President Trump on Sunday sent Congress a list of sweeping immigration changes he says "must be included as part of any legislation addressing the status of Deferred Action for Childhood Arrivals (DACA) recipients."

Trump wants the border wall he campaigned on to be built, a crackdown on illegal immigration and to switch the U.S. legal immigration system from one that prioritizes family connections to one based on merit.

The Supreme Court has taken two cases involving President Trump's controversial travel ban off its calendar, after the White House issued a revised and expanded ban. The justices ordered both sides to file new briefs over whether parts of the issue are now moot.

"The cases are removed from the oral argument calendar, pending further order of the Court," the justices wrote in an order issued Monday.

Parties in the two cases — Trump v. International Refugee Assistance Project and Trump v. Hawaii — have until next Thursday, Oct. 5, to file their briefs.

The Trump administration is updating its travel ban, just hours before it was set to expire. In a proclamation signed by President Trump on Sunday, the travel restrictions now include eight countries, a couple of which are not majority-Muslim, as had been the case with all the nations in the original ban.

trump
Mark Wallheiser/Getty Images

The Trump administration has announced an end to DACA, an Obama-era law that protects undocumented children brought to the U.S. as minors from deportation. And the decision could have a serious impact on a number of immigrant students in Wisconsin schools.

Updated at 3:57 p.m. ET

The Trump administration Tuesday formally announced it will end the Deferred Action for Childhood Arrivals program — also called DACA — putting an expiration date on the legal protections granted to roughly 800,000 people known as "DREAMers," who entered the country illegally as children.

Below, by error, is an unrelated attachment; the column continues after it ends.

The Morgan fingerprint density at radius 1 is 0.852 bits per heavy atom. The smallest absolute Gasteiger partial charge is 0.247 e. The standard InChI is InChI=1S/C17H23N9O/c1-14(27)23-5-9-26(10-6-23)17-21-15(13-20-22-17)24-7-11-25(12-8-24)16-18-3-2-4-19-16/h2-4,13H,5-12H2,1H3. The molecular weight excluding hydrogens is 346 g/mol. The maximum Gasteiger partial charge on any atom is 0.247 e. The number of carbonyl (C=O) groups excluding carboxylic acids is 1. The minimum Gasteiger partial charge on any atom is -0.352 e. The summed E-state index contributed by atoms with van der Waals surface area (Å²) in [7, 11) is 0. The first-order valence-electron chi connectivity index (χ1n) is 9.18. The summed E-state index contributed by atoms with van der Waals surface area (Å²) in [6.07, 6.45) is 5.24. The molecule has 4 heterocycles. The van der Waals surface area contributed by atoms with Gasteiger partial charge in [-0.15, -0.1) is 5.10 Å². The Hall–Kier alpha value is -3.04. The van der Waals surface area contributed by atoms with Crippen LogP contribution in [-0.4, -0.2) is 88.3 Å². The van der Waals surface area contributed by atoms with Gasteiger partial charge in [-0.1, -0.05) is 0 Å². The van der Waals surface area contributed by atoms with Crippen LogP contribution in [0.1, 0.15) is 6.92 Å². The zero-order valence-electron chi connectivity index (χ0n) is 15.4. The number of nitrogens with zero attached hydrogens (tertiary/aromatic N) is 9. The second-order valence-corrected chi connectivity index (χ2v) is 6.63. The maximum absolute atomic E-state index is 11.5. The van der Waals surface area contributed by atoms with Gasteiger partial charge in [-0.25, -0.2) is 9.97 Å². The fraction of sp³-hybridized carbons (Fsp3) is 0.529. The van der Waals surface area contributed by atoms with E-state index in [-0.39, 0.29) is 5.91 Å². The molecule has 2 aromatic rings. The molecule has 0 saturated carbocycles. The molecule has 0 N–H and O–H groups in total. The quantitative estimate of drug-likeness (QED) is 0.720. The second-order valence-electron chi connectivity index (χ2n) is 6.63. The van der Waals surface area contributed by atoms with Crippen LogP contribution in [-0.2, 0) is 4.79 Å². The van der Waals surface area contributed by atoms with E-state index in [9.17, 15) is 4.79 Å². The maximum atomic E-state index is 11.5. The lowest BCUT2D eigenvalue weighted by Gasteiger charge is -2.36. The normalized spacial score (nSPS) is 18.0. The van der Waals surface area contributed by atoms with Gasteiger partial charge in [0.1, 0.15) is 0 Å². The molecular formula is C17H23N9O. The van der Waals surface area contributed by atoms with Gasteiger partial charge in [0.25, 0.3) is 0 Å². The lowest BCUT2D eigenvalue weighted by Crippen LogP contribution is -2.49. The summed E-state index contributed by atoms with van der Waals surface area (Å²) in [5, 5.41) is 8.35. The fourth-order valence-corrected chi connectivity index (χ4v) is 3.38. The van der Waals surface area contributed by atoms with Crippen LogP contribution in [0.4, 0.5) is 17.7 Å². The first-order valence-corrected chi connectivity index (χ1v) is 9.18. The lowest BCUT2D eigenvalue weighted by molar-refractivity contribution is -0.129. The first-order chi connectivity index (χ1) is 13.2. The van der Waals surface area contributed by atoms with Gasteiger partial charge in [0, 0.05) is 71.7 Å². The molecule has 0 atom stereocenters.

President Trump issued a statement, saying, "I do not favor punishing children, most of whom are now adults, for the actions of their parents. But we must also recognize that we are nation of opportunity because we are a nation of laws."

Updated at 3:45 p.m. ET

The White House will announce its decision about DACA, an Obama-era immigration policy, on Tuesday, press secretary Sarah Huckabee Sanders said. President Trump had earlier said the announcement could come at some point over the weekend.

As a presidential candidate, Trump pledged to "immediately terminate" DACA, the program that former President Barack Obama began five years ago to protect immigrants brought to the U.S. illegally as children.

But once in the White House, Trump took a softer stance.

President Trump has pardoned controversial former Sheriff Joe Arpaio for a misdemeanor criminal contempt conviction.

A statement issued by the White House Friday night said, "Today, President Donald J. Trump granted a Presidential pardon to Joe Arpaio, former Sheriff of Maricopa County, Arizona."

Known as "America's Toughest Sheriff," Arpaio gained a reputation for his harsh — his critics would say cruel — treatment of immigrants in the country illegally.